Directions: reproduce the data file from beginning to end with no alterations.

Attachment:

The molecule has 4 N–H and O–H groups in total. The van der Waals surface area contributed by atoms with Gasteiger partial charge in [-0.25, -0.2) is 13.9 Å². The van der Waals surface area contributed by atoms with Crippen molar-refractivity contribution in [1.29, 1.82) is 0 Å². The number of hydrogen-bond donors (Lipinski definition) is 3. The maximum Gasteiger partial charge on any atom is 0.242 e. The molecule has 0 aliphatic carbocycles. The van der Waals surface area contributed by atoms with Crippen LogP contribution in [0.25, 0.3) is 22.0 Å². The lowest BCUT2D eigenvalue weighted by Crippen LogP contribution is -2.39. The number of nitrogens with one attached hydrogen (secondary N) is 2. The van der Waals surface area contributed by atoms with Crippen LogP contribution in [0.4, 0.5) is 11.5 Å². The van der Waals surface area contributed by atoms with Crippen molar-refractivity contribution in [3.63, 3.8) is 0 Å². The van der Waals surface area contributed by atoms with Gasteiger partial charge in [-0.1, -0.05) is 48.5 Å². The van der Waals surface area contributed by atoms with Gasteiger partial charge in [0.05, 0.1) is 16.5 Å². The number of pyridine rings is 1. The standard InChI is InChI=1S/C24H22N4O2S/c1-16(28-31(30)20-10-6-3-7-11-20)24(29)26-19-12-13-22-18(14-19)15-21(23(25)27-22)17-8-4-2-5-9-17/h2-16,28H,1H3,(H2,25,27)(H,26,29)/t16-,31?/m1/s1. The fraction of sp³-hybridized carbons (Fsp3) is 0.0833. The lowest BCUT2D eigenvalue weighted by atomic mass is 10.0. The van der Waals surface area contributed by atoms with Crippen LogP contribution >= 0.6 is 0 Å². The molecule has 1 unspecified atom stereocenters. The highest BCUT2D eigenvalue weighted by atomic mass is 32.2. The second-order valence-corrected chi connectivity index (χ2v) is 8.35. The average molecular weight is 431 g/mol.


The molecule has 4 N–H and O–H groups in total. The van der Waals surface area contributed by atoms with Gasteiger partial charge in [-0.25, -0.2) is 13.9 Å². The van der Waals surface area contributed by atoms with Crippen molar-refractivity contribution in [1.29, 1.82) is 0 Å². The number of hydrogen-bond donors (Lipinski definition) is 3. The maximum Gasteiger partial charge on any atom is 0.242 e. The molecule has 0 aliphatic carbocycles. The van der Waals surface area contributed by atoms with Crippen LogP contribution in [0.25, 0.3) is 22.0 Å². The lowest BCUT2D eigenvalue weighted by Crippen LogP contribution is -2.39. The number of nitrogens with one attached hydrogen (secondary N) is 2. The van der Waals surface area contributed by atoms with Crippen LogP contribution in [0.4, 0.5) is 11.5 Å². The van der Waals surface area contributed by atoms with Crippen molar-refractivity contribution in [3.63, 3.8) is 0 Å². The van der Waals surface area contributed by atoms with Gasteiger partial charge in [-0.1, -0.05) is 48.5 Å². The van der Waals surface area contributed by atoms with Gasteiger partial charge in [0.05, 0.1) is 16.5 Å². The number of pyridine rings is 1. The standard InChI is InChI=1S/C24H22N4O2S/c1-16(28-31(30)20-10-6-3-7-11-20)24(29)26-19-12-13-22-18(14-19)15-21(23(25)27-22)17-8-4-2-5-9-17/h2-16,28H,1H3,(H2,25,27)(H,26,29)/t16-,31?/m1/s1. The fraction of sp³-hybridized carbons (Fsp3) is 0.0833. The lowest BCUT2D eigenvalue weighted by atomic mass is 10.0. The van der Waals surface area contributed by atoms with Crippen LogP contribution >= 0.6 is 0 Å². The molecule has 1 unspecified atom stereocenters. The highest BCUT2D eigenvalue weighted by atomic mass is 32.2. The second-order valence-corrected chi connectivity index (χ2v) is 8.35. The average molecular weight is 431 g/mol.